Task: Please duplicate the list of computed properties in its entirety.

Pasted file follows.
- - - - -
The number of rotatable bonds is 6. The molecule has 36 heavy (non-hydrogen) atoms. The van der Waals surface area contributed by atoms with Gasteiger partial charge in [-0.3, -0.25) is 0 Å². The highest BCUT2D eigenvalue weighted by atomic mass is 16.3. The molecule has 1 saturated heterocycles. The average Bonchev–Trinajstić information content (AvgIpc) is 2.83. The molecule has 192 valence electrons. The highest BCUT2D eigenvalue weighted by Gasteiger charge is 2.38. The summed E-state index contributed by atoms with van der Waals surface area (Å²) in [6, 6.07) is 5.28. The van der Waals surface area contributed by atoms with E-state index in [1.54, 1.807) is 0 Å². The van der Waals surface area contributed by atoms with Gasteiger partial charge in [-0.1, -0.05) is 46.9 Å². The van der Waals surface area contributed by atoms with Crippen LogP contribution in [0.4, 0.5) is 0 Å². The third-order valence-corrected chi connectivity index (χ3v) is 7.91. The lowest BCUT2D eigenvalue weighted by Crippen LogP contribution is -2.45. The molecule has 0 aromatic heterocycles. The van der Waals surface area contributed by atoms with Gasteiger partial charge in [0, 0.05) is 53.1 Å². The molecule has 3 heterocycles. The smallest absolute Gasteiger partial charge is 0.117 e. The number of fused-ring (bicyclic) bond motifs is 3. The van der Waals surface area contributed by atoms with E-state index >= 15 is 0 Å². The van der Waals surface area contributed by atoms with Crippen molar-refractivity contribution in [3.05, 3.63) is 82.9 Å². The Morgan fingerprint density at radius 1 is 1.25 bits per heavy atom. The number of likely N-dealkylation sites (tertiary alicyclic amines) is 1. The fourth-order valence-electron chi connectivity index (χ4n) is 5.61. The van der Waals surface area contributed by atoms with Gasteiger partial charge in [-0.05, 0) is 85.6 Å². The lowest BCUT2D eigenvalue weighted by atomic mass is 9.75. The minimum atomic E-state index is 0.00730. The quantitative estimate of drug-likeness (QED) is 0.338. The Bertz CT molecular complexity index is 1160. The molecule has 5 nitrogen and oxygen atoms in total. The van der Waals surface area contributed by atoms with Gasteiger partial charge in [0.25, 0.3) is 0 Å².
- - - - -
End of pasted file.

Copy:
The number of rotatable bonds is 6. The molecule has 36 heavy (non-hydrogen) atoms. The van der Waals surface area contributed by atoms with Gasteiger partial charge in [-0.3, -0.25) is 0 Å². The highest BCUT2D eigenvalue weighted by atomic mass is 16.3. The molecule has 1 saturated heterocycles. The average Bonchev–Trinajstić information content (AvgIpc) is 2.83. The molecule has 192 valence electrons. The highest BCUT2D eigenvalue weighted by Gasteiger charge is 2.38. The summed E-state index contributed by atoms with van der Waals surface area (Å²) in [6, 6.07) is 5.28. The van der Waals surface area contributed by atoms with E-state index in [1.54, 1.807) is 0 Å². The van der Waals surface area contributed by atoms with Gasteiger partial charge in [-0.1, -0.05) is 46.9 Å². The van der Waals surface area contributed by atoms with Crippen LogP contribution in [0.4, 0.5) is 0 Å². The third-order valence-corrected chi connectivity index (χ3v) is 7.91. The lowest BCUT2D eigenvalue weighted by Crippen LogP contribution is -2.45. The molecule has 0 aromatic heterocycles. The van der Waals surface area contributed by atoms with Gasteiger partial charge in [0, 0.05) is 53.1 Å². The molecule has 3 heterocycles. The smallest absolute Gasteiger partial charge is 0.117 e. The number of fused-ring (bicyclic) bond motifs is 3. The van der Waals surface area contributed by atoms with E-state index >= 15 is 0 Å². The van der Waals surface area contributed by atoms with Crippen molar-refractivity contribution in [3.05, 3.63) is 82.9 Å². The Morgan fingerprint density at radius 1 is 1.25 bits per heavy atom. The number of likely N-dealkylation sites (tertiary alicyclic amines) is 1. The fourth-order valence-electron chi connectivity index (χ4n) is 5.61. The van der Waals surface area contributed by atoms with Gasteiger partial charge in [-0.05, 0) is 85.6 Å². The lowest BCUT2D eigenvalue weighted by atomic mass is 9.75. The minimum atomic E-state index is 0.00730. The quantitative estimate of drug-likeness (QED) is 0.338. The Bertz CT molecular complexity index is 1160. The molecule has 5 nitrogen and oxygen atoms in total. The van der Waals surface area contributed by atoms with Gasteiger partial charge in [0.25, 0.3) is 0 Å².